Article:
Even though you are allowed to apply for jobs in Portugal while on the D7, the aim of this visa is to attract people that have their own income. Essentially, SEF is looking for people who are self-sufficient and who won’t become a burden on the state. For this reason, the higher your income is above the minimum threshold and the more reliable it is, the better chance you have of getting accepted.

Pros

  • No need to spend 500k on a property.
  • Much lower fees.
  • Not having to purchase a property (the most popular investment option) means you can rent and experience Portugal before making any big financial commitments.
  • Cheaper to bring spouse/partner and children than Golden Visa.

Cons

  • Not everyone can meet the own income requirements.
  • Requires you to live in Portugal for the majority of the year.
  • Requires to to be tax resident in Portugal.

The D7 is a type-1 visa aimed at those that have their own income and want to spend the majority of the year in Portugal. It doesn’t have the same flexibility as the Golden Visa, but it makes up for that with significantly cheaper fees.

Read more about the D7 here.

The D2

The D2 (sometimes called the entrepreneur or freelancer visa) is aimed at those who want to start a business in Portugal or relocate an existing business here. Entrepreneur visas are common in Europe, but the D2 is becoming popular because it has no minimum investment requirement (although around €5k of startup cash is recommended).

Although the D7 and the D2 both require you to meet certain income requirements, the D2 is often seen as harder as you have to submit a business plan for your proposed business. Whether or not it’s seen as good is somewhat subjective, but it is assessed based on its economic, social, scientific, technological, and cultural relevance.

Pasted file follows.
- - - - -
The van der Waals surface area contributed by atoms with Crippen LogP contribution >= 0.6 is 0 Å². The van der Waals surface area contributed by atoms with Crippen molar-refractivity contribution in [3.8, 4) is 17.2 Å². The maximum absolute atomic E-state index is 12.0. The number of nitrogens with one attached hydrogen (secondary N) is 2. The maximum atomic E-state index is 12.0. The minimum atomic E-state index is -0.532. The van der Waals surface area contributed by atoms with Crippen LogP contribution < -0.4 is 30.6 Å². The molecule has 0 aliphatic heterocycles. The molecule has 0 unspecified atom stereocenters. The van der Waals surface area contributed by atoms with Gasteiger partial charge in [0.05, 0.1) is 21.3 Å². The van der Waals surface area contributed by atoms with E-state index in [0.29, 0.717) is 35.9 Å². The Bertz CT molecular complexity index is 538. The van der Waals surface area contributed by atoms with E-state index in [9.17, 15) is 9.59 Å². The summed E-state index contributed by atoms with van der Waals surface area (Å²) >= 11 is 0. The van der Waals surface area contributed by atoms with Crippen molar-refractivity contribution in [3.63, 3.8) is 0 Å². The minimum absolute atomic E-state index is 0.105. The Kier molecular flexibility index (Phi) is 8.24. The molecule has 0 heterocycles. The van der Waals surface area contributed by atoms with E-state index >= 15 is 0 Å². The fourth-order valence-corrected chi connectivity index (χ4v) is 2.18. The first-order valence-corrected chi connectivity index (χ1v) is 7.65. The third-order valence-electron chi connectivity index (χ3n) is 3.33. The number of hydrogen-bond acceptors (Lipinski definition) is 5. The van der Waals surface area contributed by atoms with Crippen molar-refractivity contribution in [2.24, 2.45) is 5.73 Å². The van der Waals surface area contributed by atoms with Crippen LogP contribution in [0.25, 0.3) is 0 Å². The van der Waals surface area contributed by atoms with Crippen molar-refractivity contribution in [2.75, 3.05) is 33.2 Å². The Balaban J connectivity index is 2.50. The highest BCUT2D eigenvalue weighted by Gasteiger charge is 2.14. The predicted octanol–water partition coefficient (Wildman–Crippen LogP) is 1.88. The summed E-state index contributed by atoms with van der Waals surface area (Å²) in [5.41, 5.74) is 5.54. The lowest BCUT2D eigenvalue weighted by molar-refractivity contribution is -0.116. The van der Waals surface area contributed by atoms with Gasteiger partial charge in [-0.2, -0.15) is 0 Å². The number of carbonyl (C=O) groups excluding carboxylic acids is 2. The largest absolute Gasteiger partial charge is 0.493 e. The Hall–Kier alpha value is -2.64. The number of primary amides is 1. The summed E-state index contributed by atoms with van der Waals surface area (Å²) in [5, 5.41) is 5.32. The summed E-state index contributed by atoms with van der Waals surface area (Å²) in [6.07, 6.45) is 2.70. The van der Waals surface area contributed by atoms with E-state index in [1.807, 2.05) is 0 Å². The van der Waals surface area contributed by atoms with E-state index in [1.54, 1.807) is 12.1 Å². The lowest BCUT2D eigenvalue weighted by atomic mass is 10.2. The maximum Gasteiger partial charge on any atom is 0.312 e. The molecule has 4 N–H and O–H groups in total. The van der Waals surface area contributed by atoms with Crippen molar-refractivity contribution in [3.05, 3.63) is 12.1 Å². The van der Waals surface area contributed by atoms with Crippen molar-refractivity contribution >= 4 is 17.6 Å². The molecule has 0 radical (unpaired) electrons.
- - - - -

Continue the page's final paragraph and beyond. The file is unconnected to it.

Pros

  • An option for those that don’t have a source of stable passive income or a remote job.
  • Investment amount is minimal compared to Golden Visa and other European entrepreneur visas.
  • Cheaper to bring spouse/partner and children than Golden Visa.

Cons

  • Requires you to start a new business, which could be a big undertaking.
  • Suggested investment of around €5k essential.
  • Requires you to be tax resident in Portugal.
  • Requires you to live in Portugal for the majority of the year (unless your business requires you to travel).

This visa is really aimed at those that want to start a business in Portugal, and so isn’t ideal for investors or those with a pension.

Read more about the D2 here.

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8 thoughts on “The D7 VS the Golden Visa VS the D2 – Which Portuguese Residency Visa is Right For You?”